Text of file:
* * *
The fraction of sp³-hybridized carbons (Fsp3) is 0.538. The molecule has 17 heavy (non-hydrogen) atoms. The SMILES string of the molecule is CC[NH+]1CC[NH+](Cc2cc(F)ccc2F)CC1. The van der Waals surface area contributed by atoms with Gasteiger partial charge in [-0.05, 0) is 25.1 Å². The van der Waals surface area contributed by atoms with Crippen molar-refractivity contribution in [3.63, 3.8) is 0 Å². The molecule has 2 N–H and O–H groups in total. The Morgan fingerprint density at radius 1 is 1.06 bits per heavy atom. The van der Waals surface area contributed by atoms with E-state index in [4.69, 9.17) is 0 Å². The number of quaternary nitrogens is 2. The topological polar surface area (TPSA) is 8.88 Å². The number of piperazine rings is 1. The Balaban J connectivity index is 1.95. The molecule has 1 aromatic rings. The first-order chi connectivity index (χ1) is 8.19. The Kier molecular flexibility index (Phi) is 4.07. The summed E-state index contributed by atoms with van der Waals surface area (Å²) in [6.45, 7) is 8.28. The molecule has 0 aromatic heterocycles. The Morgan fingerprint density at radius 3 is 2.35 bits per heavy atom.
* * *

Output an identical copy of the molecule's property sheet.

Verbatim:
The fraction of sp³-hybridized carbons (Fsp3) is 0.538. The molecule has 17 heavy (non-hydrogen) atoms. The SMILES string of the molecule is CC[NH+]1CC[NH+](Cc2cc(F)ccc2F)CC1. The van der Waals surface area contributed by atoms with Gasteiger partial charge in [-0.05, 0) is 25.1 Å². The van der Waals surface area contributed by atoms with Crippen molar-refractivity contribution in [3.63, 3.8) is 0 Å². The molecule has 2 N–H and O–H groups in total. The Morgan fingerprint density at radius 1 is 1.06 bits per heavy atom. The van der Waals surface area contributed by atoms with E-state index in [4.69, 9.17) is 0 Å². The number of quaternary nitrogens is 2. The topological polar surface area (TPSA) is 8.88 Å². The number of piperazine rings is 1. The Balaban J connectivity index is 1.95. The molecule has 1 aromatic rings. The first-order chi connectivity index (χ1) is 8.19. The Kier molecular flexibility index (Phi) is 4.07. The summed E-state index contributed by atoms with van der Waals surface area (Å²) in [6.45, 7) is 8.28. The molecule has 0 aromatic heterocycles. The Morgan fingerprint density at radius 3 is 2.35 bits per heavy atom.